Tom Abell (Somerset): Right handed batter, occasional right arm medium pacer. He has contributed significant knocks to all three of Somerset’s wins so far this season. Somerset have opted for three Toms at the top of their order this season, Lammonby and Banton opening and Abell at three. Lammonby has struggled so far in this, his first full FC season, having been touted as an England possible based on 459 runs at 51.00 with three centuries from his first six FC matches and is at present further from England consideration than he was at the start of the season, though that could easily change. Banton is miscast as a first class opener – he has a fine record opening the batting in short form cricket, but has not looked anything approaching convincing opening against the red ball. My own feeling is that if he is going to make the grade in first class cricket it will be batting somewhere in the middle of the order rather than at the top.

Matt Critchley (Derbyshire): Right handed batter, leg spinner. He has been in good form lately, although his county are not faring especially well.

+Ben Foakes (Surrey): Right handed batter, wicket keeper. I include him in this side because officially he is not England’s first choice test keeper, due to the continuing indulgence of Jos Buttler. Buttler is one of England’s finest ever white ball batters and a decent keeper, but in red ball cricket he should not be keeping Foakes out.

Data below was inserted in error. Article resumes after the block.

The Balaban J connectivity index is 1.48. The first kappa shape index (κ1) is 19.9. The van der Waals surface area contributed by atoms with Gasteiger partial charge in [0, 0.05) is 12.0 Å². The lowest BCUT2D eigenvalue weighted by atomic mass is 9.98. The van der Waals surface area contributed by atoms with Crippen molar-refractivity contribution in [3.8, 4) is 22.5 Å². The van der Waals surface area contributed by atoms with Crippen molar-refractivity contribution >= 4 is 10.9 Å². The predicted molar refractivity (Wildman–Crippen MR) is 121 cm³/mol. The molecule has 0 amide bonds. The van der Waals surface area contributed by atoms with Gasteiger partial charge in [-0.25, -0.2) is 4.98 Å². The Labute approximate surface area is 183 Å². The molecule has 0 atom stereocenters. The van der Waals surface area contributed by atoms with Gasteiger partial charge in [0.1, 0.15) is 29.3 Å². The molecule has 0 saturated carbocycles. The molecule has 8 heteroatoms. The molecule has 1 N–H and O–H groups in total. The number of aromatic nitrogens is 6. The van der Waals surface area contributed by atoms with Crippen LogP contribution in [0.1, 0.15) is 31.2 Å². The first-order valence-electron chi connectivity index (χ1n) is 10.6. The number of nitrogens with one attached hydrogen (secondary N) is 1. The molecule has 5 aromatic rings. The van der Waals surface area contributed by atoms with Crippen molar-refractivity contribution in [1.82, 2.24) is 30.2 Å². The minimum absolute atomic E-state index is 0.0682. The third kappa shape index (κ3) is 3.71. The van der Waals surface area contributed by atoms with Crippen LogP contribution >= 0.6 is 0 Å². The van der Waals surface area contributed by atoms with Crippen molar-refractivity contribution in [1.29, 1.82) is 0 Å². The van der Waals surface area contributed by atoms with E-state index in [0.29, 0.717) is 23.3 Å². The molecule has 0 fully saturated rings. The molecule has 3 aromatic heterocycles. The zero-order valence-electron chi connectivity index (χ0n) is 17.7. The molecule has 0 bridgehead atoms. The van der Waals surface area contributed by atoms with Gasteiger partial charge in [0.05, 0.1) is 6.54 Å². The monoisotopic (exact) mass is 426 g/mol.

Lewis Goldsworthy (Somerset): Right handed batter, left arm orthodox spinner. The very definition of a bolter, with one FC appearance to his name. However, his performance in the fourth innings when he and Steven Davies steered Somerset home with them having been in some trouble showed that he has a superb temperament.

Ryan Higgins (Gloucestershire): Right handed batter, right arm medium fast bowler. After 42 first class appearances he has 1,965 runs at 33.87 and 151 wickets at 20.84. In Gloucestershire’s last game (see here) he took a good haul of wickets and played a crucial cameo innings that put his team ahead of the clock, enabling them to bring home a superb run chase. For my money, with Ben Stokes crocked, Cap 698 should be his.